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The Rise of Yasin al-Hashimi and the Anglo-Iraqi Treaty

Yasin al-Hashimi quickly rehabilitated his professional prospects in Baghdad. By 1923 he had passed from ex-officer exile to prominent civilian politician, a transformation many surely sought and very few managed in the wake of Ottoman collapse. In May 1922 he had accepted Faysal’s appointment as governor of the Muntafiq province. The middle Euphrates district surrounding the city of al-Nasiriyya had played a central role in the 1920 Revolt and was still not fully pacified. A number of tribal shaykhs continued to oppose the mandate and Faysal’s monarchy and periodically raided government garrisons. Meanwhile, British political officers had been busily signing over vast land grants and tax-collecting concessions to tribal shaykhs willing to declare their allegiance to Britain.34 Hashimi immediately ran afoul of the British political agents when he revoked the grants to pro-British shaykhs and forged ties with those still in revolt. By August 1922, the High Commissioner Percy Cox had forced Faysal to demand Yasin’s resignation.35 His punishment was short-lived.

Yasin al-Hashimi won his way to power and influence in Iraq by talent and cunning. In November 1922 he was appointed Minister of Works and Communications in the cabinet of Prime Minister cAbd al-Muhsin al-Sacdun. Like Sacdun, Hashimi was a relentless critic of the mandate, and like Sacdun, resigned his office in November 1923 and dissolved the cabinet over its refusal to support ratification of the Anglo-Iraqi Treaty.36 While his government tenure had been short, and he had earned the distrust of the High Commissioner’s office, which inevitably referred to Hashimi as an “extremist nationalist leader,” he had also learned much about the contours of British Mandate governance. If tribal shaykhs in the countryside could become wildly wealthy by the British transfer of state lands, there was no reason sincere patriots should not benefit as well. As governor of Muntafiq, and Minister of Works, Hashimi observed ways in which the allocation of agricultural concessions, irrigation rights, control of former Ottoman State agricultural land, and public works projects could benefit him personally, and he proceeded to make the most of these opportunities, becoming enormously wealthy in short order, and in contrast to his penniless return to the city of his birth in 1922.

Capitalist self-interest did not make Hashimi a supporter of the mandate or monarchy, and British intelligence continually accused him of working to subvert both the mandate and the king and convert Iraq into a republic aligned with the Turkish Republic.37 British intelligence claimed he was in continual contact with Mustafa Kemal, which, given the vexing negotiation over Mosul and its oil resources, made Hashimi an enemy of the mandate. Mandate officials worried ceaselessly about Hashimi and considered him the most dangerous and most talented politician in the country. Hashimi won a seat in the 100-member- elected Constituent Assembly for Baghdad in the election of March 1924, and in that position continued his opposition and criticism of the Anglo-Iraqi Treaty. The Constituent Assembly had as its task the ratification of the Iraqi constitution and electoral law and the Anglo- Iraqi Treaty.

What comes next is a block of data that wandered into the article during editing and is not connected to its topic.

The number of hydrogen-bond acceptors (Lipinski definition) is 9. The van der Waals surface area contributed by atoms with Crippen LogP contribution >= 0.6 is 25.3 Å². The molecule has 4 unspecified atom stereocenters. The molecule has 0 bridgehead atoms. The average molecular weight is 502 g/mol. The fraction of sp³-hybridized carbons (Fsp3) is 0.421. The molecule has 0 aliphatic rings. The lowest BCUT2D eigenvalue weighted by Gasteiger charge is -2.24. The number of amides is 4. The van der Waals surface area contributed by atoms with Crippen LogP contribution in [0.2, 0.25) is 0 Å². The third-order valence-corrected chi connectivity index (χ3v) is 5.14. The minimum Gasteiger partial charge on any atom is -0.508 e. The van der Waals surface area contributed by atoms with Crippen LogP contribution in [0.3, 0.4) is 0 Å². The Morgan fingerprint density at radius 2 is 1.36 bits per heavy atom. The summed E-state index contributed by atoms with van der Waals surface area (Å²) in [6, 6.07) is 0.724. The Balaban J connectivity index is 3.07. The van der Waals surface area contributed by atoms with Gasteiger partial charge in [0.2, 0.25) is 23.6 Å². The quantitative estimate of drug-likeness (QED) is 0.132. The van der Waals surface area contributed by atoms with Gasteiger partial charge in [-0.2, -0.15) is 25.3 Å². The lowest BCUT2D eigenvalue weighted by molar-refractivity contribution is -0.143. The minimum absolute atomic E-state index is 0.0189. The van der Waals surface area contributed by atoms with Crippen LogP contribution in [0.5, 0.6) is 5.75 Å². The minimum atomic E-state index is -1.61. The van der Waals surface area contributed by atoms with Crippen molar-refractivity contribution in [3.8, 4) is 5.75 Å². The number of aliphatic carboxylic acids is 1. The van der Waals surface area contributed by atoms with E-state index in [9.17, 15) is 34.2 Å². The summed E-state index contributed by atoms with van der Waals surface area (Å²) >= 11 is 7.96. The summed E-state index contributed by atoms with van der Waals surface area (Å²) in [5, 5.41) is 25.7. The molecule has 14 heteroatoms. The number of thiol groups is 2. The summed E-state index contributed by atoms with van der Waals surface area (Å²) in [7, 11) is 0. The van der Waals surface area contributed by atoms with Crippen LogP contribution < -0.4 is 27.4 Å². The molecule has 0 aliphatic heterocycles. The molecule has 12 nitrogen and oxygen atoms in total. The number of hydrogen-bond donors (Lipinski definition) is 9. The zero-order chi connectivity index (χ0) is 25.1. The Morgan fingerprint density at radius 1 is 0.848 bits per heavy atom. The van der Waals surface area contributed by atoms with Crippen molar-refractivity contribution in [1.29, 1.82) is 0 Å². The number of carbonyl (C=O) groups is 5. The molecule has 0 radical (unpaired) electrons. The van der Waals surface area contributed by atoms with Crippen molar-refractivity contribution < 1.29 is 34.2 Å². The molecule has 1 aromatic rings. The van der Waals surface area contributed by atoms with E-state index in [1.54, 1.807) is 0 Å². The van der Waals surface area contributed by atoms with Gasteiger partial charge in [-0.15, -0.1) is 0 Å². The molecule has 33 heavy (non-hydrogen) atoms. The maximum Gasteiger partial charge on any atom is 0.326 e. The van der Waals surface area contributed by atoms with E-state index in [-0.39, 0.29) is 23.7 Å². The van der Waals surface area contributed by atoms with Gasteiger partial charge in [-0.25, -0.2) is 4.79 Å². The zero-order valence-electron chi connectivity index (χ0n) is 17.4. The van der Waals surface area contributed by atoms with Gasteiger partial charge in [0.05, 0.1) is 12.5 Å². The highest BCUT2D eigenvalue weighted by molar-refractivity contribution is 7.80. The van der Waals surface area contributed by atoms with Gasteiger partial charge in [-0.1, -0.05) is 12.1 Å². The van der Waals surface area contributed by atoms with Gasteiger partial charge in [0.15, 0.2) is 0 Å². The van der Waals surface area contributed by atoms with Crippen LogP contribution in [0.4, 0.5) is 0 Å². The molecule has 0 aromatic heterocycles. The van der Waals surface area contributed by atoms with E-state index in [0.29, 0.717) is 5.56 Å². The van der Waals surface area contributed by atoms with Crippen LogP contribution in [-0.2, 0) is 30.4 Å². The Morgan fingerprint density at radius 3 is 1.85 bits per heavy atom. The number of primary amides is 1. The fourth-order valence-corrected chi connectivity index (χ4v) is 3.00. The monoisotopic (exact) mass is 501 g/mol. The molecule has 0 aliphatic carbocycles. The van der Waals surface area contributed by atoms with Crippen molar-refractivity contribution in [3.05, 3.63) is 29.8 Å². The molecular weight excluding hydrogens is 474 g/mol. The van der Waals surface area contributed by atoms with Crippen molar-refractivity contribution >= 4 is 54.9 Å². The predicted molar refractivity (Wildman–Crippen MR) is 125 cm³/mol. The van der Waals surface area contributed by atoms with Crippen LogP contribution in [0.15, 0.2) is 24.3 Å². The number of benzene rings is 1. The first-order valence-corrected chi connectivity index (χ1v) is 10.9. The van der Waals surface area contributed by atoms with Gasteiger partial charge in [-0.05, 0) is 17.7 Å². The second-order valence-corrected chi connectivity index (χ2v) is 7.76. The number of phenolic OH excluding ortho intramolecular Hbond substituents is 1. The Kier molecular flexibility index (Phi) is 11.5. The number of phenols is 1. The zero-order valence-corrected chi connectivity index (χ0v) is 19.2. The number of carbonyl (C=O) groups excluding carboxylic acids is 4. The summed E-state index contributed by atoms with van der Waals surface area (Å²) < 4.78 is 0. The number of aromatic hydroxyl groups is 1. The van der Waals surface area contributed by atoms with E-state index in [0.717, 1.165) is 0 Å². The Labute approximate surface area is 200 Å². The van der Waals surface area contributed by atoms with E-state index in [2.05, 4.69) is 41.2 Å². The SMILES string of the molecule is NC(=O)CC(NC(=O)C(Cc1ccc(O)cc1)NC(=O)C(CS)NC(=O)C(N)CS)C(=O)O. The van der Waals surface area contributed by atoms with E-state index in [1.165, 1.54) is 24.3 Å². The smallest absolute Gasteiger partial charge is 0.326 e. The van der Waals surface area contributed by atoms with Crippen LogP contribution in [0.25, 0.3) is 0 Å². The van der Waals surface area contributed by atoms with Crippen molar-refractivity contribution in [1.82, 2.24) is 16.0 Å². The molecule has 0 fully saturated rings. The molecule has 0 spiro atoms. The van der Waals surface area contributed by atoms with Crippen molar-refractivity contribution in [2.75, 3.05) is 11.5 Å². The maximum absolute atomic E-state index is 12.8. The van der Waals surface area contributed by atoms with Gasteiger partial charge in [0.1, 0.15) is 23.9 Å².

In March 1922, Major Hubert Young, a wartime comrade of Lawrence, and colonial official, wrote a constitution for the Iraq Mandate. Young believed that the enemy “Turk” had ruled Iraq by an age-old mix of violence and corruption, and resolved to endow the Iraq Mandate with a liberal constitution, which would help to bolster British claims of altruism and enlightenment in London, with the Mandates Commission in Geneva, and in the negotiations over Mosul at Lausanne. Young appointed two distinguished ex-Ottoman statesmen, Sasoon Eskell, a Jewish Baghdadi educated at the Mulkiye Academy, who had been an elected member of the Ottoman parliament from 1908 till 1920, when he returned to Baghdad, and Naji al-Suwaydi, an Istanbul-trained lawyer. While the constitution established a constitutional monarchy, and a dual parliamentary system, it placed the balance of power in the king, and left the elected bodies in a subordinate position. Left out from the constitution was the obvious fact that the king would be subordinate to the High Commissioner. Sasson and al-Suwaydi caused Young a serious problem when they complained that the new constitution was less liberal and less representative than the 1908 Ottoman constitution it was meant to supplant. Foreign Minister Lord Curzon deflected this in predictable fashion by claiming the mandate would honor its constitutions; the Turks had failed to honor anything.38

The assembly barely ratified the treaty in the face of opposition in March 1924. The cabinet of Prime Minister Jacfar al-cAskari had been so damaged by its support of the unpopular treaty that it fell from power in July 1924. This time Yasin al-Hashimi accepted the brief as prime minister and minister of defense a positively meteoric rise in the space of two years. His first premiership lasted less than a year, but it signaled his arrival, and permanent occupation, at the highest reaches of Iraqi politics. It also placed him in a difficult position; he had been the most prominent critic of the treaty, and now he was at the head of the government charged with enacting the treaty he had opposed. His opposition to the mandate never waned, however, and British officials remained obsessed with his surveillance, but he accepted his place within the world of Iraqi Mandate politics, and he did not return to the field of armed opposition to the colonial settlement.39

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